In response to my earlier request, Dave Hirt provided this review of the book Coins and Currency by Mary Ellen Snodgrass. Thanks! -Editor

Coins and Currency An Historical Encyclopedia cover Coins and Currency: An Historical Encyclopedia
by Mary Ellen Snodgrass

Next to the title page are listed some books on other subjects by Ms. Snodgrass, but this seems to be her first effort to write on Numismatics. I have the 2003 hard bound edition, although I see that a new edition is due out in June of this year. The subjects are in alphabetical order, and also indexed. The book has 562 pages. There are many short biographies of people connected to coins and coinage. One that interested me was of Thomas Gresham. Of course I knew of his famous law, but not of his personal life.

Another interesting thing that would be of value to collectors of world coinage is 27 pages of translations of coin mottos into English. Most are from Latin, but some from other languages.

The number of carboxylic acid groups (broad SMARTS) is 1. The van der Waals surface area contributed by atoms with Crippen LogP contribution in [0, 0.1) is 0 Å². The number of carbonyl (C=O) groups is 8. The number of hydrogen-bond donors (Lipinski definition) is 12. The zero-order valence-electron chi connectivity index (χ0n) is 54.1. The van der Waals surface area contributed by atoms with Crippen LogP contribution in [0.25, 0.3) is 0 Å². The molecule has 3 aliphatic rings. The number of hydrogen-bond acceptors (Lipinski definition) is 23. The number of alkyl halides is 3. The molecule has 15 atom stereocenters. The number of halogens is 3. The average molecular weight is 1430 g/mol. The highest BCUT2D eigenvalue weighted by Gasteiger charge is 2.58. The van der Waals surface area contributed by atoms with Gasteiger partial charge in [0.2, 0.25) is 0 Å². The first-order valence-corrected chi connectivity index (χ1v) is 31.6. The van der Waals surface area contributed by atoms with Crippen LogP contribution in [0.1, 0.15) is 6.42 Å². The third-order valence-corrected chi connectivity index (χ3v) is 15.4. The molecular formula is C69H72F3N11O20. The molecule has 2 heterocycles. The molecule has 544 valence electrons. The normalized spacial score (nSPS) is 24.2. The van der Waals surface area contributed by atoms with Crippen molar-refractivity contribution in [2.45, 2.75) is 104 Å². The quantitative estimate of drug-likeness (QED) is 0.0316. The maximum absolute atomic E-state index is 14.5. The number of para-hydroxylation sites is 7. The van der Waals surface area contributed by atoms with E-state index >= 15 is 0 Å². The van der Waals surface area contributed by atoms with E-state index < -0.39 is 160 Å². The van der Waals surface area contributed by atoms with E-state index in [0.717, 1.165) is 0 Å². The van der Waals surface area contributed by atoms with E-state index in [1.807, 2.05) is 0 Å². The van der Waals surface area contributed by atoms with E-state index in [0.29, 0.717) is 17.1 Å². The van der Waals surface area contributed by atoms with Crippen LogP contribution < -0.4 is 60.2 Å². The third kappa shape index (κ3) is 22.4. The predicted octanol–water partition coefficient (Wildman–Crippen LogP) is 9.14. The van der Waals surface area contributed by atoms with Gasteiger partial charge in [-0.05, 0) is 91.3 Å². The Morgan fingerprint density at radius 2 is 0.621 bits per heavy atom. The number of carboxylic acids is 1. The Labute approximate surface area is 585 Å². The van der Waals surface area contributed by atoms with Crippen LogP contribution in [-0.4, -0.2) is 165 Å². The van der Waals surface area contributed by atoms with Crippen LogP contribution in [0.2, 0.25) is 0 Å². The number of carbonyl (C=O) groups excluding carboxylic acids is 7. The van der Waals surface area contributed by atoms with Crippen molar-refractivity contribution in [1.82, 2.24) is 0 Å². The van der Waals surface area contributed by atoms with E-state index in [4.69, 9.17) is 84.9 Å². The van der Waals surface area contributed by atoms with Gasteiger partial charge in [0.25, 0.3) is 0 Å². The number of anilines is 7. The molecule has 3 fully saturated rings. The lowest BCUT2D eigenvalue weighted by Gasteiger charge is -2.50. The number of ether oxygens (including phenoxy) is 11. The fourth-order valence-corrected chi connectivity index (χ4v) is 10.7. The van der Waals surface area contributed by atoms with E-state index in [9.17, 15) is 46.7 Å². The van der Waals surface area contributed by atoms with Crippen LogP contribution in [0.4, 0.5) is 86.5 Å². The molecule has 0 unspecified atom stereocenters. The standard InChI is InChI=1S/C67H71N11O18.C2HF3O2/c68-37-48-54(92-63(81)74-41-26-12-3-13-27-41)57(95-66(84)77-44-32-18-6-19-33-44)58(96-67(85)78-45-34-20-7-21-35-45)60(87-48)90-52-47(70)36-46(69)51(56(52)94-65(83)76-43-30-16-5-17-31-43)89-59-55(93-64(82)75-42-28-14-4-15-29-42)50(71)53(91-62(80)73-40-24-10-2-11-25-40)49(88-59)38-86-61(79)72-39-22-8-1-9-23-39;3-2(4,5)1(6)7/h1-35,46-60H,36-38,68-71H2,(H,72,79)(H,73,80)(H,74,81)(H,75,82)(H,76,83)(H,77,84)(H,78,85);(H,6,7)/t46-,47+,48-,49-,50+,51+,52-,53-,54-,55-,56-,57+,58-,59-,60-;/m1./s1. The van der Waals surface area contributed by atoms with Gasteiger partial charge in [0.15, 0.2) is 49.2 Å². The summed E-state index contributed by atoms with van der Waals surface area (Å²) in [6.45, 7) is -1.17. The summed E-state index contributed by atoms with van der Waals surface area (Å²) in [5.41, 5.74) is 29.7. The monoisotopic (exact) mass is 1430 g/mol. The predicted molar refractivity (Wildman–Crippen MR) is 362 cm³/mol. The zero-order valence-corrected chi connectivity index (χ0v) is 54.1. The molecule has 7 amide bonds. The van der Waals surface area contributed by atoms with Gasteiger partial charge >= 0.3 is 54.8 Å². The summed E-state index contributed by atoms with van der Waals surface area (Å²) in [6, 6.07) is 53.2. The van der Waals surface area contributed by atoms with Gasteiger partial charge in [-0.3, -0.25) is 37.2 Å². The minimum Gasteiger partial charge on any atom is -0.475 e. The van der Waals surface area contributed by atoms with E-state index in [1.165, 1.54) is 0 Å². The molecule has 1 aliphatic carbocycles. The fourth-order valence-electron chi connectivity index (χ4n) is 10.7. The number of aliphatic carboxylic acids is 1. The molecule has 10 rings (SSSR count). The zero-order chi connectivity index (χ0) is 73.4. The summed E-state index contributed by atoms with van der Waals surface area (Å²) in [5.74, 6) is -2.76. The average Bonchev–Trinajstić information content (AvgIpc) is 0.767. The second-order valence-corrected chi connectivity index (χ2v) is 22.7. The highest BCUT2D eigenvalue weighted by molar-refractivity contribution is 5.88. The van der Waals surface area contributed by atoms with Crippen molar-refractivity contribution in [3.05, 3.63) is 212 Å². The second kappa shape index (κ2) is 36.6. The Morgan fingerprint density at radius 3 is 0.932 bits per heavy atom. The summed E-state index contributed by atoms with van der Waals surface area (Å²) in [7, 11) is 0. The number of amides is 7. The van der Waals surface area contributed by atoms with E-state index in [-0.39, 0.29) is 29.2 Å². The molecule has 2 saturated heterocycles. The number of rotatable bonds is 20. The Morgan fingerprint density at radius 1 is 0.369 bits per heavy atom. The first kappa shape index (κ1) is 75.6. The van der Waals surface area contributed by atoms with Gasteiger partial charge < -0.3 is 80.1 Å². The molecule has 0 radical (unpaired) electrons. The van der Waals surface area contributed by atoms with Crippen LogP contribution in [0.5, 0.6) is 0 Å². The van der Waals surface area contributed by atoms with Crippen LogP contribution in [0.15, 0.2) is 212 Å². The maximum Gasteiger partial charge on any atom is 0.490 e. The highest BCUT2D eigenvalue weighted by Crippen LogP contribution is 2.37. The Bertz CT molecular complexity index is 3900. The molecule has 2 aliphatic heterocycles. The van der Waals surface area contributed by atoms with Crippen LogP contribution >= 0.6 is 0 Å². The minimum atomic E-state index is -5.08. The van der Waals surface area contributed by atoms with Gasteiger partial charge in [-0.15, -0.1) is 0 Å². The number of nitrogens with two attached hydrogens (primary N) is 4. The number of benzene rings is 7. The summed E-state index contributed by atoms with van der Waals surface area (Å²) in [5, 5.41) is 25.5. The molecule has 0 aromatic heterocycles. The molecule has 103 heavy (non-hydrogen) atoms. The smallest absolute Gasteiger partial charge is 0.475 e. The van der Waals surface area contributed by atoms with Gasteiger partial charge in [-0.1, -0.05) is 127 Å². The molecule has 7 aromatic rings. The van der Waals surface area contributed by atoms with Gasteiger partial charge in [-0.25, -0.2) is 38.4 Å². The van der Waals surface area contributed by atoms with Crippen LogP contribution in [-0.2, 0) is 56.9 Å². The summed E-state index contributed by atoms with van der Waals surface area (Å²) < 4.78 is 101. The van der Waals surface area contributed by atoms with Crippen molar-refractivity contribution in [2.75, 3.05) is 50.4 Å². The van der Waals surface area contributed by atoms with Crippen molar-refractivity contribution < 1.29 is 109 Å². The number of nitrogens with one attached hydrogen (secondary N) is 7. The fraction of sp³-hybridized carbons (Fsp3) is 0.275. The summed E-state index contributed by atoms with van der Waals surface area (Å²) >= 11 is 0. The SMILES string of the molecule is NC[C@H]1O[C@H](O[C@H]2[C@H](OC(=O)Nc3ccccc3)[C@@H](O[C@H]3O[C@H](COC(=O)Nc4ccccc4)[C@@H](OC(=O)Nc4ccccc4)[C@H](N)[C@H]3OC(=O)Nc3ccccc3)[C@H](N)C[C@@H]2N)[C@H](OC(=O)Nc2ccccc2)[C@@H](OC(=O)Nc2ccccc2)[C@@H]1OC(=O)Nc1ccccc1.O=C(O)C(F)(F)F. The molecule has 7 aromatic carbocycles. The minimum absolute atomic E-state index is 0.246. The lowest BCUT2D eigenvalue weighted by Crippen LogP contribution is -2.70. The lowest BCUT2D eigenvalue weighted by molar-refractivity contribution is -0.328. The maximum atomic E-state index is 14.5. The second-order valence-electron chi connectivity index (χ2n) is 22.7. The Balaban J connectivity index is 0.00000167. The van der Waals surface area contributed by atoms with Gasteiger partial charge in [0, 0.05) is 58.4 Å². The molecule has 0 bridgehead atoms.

There is a two page list of famous counterfeiters of the world, the dates they were active, and their fate. England was especially hard on counterfeiters, most of them were hanged. Also a 4+ page list of pirates, dates active, and their fate, most not good, although one wrote a book. There is a three page list of money slang, mostly American or British.I had often heard the slang, quid, now I know it means a British Pound. Also much information on shipwrecks.

Used copies of this book can be purchased quite inexpensively on line. I believe it would find a good place in most numismatic libraries.

Seems like a useful volume. I was impressed by the biography I read when I first came across the book on Google Books. Here's the description of the 2nd edition from Amazon. -Editor